After a disappointing series in India Bravo returned to top form in the ICC Champions Trophy 2006 when he took 7 wickets at an average of 27.57 and scored 164 runs at an average of 41 although most of the runs were scored in a dead rubber with England in which he made his first ever ODI century scoring a majestic 112 not out as part of a second wicket stand of 174 with Chris Gayle. His bowling contained some lethal slower-paced yorkers with which he dismissed Michael Clarke and Chris Read.

Bravo had a disappointing 2007 World Cup scoring 129 runs at an average of 21.50 and although he took 13 wickets at 27.76 his economy rate was 5.56. Against South Africa he conceded 69 runs off 7 overs including 18 off his first over.

During the Third Test against England at Old Trafford on 9 June 2007, Bravo acted as an emergency wicket-keeper in place of Denesh Ramdin who had gone off for treatment after being hit on the head with the ball. In the same Test he took the wicket of England batsman Kevin Pietersen with a bouncer which struck the batsman's helmet knocking the helmet off of his head onto the stumps and dislodging the bails causing Pietersen to be given out hit wicket.

Test centuries[edit]

The following table gives a summary of the Test centuries scored by Dwayne Bravo.

  • The column title Match refers to the Match number of the player's career
Test centuries of Dwayne Bravo
Runs Match Against City/country Venue Year
1 107 13  South Africa St John's, Antigua Antigua Recreation Ground 2005
2 113 15  Australia Hobart, Australia Bellerive Oval 2005
3 104 33  Australia Adelaide, Australia Adelaide Oval 2009

ODI centuries[edit]

The following table gives a summary of the ODI centuries scored by Dwayne Bravo.

  • The column title Match refers to the Match number of the player's career
Dwayne Bravo's One Day International centuries
No. Score Match Against City Venue Year
1 112* 54  England Ahmedabad Sardar Patel Stadium 2006
2 106 154  New Zealand Hamilton Seddon Park 2014

Indian Premier League[edit]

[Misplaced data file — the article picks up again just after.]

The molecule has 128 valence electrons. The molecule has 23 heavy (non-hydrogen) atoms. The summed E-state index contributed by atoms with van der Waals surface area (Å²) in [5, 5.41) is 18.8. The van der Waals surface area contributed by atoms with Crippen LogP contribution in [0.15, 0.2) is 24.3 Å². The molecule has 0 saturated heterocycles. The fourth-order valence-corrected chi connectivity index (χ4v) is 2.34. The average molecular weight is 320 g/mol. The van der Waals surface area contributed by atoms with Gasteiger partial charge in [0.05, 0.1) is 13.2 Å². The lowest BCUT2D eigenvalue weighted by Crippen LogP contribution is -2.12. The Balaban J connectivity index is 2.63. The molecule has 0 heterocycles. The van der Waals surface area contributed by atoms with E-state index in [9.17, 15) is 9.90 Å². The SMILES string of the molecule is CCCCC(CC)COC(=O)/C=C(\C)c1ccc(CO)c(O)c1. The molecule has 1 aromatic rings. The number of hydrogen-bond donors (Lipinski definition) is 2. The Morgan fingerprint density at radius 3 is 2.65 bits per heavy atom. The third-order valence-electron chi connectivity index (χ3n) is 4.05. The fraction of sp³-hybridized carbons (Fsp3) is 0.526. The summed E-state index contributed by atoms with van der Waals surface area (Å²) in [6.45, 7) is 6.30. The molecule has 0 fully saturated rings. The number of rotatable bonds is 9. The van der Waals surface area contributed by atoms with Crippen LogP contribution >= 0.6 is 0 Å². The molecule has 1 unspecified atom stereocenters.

Dwayne Bravo played for the Mumbai Indians in the Indian Premier League for the first three seasons. He was picked up by the Chennai Super Kings during 2011 IPL Auctions.

He was one of the top performing players in the 2012 IPL playing for Chennai Super Kings scoring 461 runs at an average of 46 off a strike rate of 140. He was also the team's highest wicket taker with 19 wickets.

He also performed well in the 2013 IPL playing for Chennai Super Kings, taking 32 wickets at an average of 15.0 to win the Purple Cap and overthrow Albie Morkel to become Chennai Super Kings's leading wicket taker.

During IPL 2014 he sustained a shoulder injury in the first match against Kings XI Punjab and has been subsequently ruled out of the remaining matches.

ICC World Cup 2011[edit]

Dwayne Bravo was ruled out from the World Cup 2011 outfit due to the knee injury when he slipped at the wicket while bowling to South African batsman on 24 February at Delhi. He was rested for four weeks and could not participate further in the tournament.[5]


  • During Zimbabwe's tour to West Indies in 2013, Bravo was made the captain and in the due course he bagged the following records:
    • He holds the record for the world's best bowling figures in an ODI match as a captain in a bilateral series[6]
    • he holds the record for the world's best bowling average(runs conceded per wicket taken) and bowling strike rate(number of balls bowled to take a wicket) as a captain in a bilateral series(among those who have taken 10 or more wickets in the same series)[7]
    • Shares the record along with another five cricketers to take a five-wicket haul in an ODI match as a captain in a bilateral series.


2013 Ula Special appearance Tamil Filming


ODI awards[edit]

Man of the Match award[edit]

S No Opponent Venue Date Match Performance
1 England Trent Bridge, Nottingham 27 June 2004 10-2-26-3; DNB
2 India Queen's Park Oval, Port of Spain 26 May 2006 5-0-32-3; 61* (62 balls: 3x4, 1x6)
3 India Queen's Park Oval, Port of Spain 28 May 2006 62* (44 balls: 4x4); 9-0-45-0
4 Sri Lanka Queen's Park Oval, Port of Spain 10 April 2008 10-1-32-4, 1 catch; 36 (37 balls: 3x4, 2x6)
5 England Kensington Oval, Bridgetown 27 March 2009 7-1-19-4, 1 catch; DNB
6 Zimbabwe Arnos Vale Stadium, Kingstown 12 March 2010 9-2-21-4; 6 (8 balls: 1x4)
7 Zimbabwe National Cricket Stadium, St. George's 24 February 2013 10-1-43-6; 0 (2 balls)

T20I awards[edit]

Man of the Match award[edit]

S No Opponent Venue Date Match Performance
1 India Lord's Cricket Ground, London 12 June 2009 4-0-38-4; 66* (36 balls: 4x4, 3x6)


External links[edit]